Financial statement analysis is a significant business activity because a corporation's financial statements provide useful information on its economic standing and profit levels. These statements also help an investor, a regulator or a company's top management understand operating data, evaluate cash receipts and payments during a period and appraise owners' investments in the company.
Financial statement analysis allows a corporation to review operating data and evaluate periodic business performance. For instance, Company A may analyze levels of cash, inventories and accounts receivable to appraise short-term assets. A corporation also may analyze financial statements to gauge levels of cash flows and owner investments. Alternatively, a regulator, such as the Securities and Exchange Commission (SEC), may review a company's retained earnings statement to appraise corporate shareholders' accounts.
A company's accounting department may perform financial statement analysis throughout the year or at a specific point in time. As an example, Mr. B., an accountant at a large retail store, may review the company's financial position at the end of the year to gauge cash available and inventory quantities on hand. Alternatively, Mr. B. may review levels of sales and expenses each month to understand whether the company's expenses are appropriate based on sales.
Generally accepted accounting principles (GAAP) and regulatory guidelines, such as SEC rules, require a company to prepare a full set of financial statements on a quarterly or annual basis. A full set of financial statements includes a balance sheet (or statement of financial position), a statement of income (also known as statement of profit and loss), a statement of cash flows and a statement of retained earnings (also called statement of owners' equity).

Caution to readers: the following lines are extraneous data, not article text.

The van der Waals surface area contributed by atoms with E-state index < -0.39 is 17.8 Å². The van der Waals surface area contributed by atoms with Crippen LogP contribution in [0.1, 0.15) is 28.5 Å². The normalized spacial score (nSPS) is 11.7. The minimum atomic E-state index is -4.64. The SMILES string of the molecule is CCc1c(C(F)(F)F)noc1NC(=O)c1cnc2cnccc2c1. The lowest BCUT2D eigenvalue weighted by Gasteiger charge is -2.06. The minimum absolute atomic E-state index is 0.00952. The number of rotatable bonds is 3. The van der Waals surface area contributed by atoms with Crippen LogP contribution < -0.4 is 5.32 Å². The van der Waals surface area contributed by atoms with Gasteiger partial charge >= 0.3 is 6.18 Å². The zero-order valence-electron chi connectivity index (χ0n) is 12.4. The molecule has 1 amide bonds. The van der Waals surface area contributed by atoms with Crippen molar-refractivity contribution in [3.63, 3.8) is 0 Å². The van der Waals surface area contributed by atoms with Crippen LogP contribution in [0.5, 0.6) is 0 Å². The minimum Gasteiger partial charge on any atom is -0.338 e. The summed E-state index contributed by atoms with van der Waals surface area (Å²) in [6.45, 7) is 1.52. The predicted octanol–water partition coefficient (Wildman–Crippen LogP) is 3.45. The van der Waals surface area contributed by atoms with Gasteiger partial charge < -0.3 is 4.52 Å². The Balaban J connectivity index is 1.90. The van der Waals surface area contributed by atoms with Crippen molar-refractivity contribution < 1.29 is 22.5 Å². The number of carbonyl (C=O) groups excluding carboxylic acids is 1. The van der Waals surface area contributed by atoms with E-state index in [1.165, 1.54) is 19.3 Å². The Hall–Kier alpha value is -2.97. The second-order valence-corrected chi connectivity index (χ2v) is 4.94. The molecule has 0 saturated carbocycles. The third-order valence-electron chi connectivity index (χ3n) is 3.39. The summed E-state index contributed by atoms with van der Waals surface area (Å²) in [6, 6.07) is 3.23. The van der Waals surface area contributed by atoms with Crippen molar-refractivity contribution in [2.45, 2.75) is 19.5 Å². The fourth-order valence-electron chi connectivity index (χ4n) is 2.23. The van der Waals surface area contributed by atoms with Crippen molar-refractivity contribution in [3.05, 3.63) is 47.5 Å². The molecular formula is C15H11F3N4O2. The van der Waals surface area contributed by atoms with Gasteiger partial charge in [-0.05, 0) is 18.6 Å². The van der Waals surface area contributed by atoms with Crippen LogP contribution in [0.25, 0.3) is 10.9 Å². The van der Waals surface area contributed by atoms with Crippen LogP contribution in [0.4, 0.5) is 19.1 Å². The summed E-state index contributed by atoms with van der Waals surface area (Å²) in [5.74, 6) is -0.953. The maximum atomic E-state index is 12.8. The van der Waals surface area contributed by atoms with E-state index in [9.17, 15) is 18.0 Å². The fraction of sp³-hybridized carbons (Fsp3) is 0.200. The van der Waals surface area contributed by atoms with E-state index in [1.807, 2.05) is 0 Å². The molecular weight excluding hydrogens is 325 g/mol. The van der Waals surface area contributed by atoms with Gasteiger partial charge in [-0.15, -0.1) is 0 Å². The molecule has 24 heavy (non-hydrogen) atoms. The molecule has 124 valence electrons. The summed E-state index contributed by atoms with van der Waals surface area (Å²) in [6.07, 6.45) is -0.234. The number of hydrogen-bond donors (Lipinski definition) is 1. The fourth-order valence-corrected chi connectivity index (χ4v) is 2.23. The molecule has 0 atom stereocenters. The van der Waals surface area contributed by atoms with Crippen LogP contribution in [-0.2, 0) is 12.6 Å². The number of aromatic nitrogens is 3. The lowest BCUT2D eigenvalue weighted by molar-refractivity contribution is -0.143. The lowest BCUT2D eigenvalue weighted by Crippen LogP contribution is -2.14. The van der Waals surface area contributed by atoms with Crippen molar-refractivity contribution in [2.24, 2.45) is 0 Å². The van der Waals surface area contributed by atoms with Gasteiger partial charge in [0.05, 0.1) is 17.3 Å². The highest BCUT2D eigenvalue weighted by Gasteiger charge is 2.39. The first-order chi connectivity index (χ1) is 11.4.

Financial statement analysis is a significant business practice because it helps top management review a corporation's balance sheet and income statement to gauge levels of economic standing and profitability. Let's say Mr. A., the chief financial officer (CFO) of a large distribution company, reviews the company's balance sheet and compares short-term assets, such as cash and inventories, and short-term liabilities, such as salaries, interest and taxes payable. Mr. A. may note that the $100 million difference between short-term assets and liabilities (also called working capital) is a sign of economic health.
Financial statement analysis may be pivotal for management to understand levels of cash receipts and disbursements in corporate operations. A statement of cash flows lists cash flows related to operating activities, investments and financing transactions. A statement of owners' equity may help an investor identify a company's shareholders. For example, Mr. A., the CFO of the sample company, may review cash payments for operating activities to gauge trends in interest payments.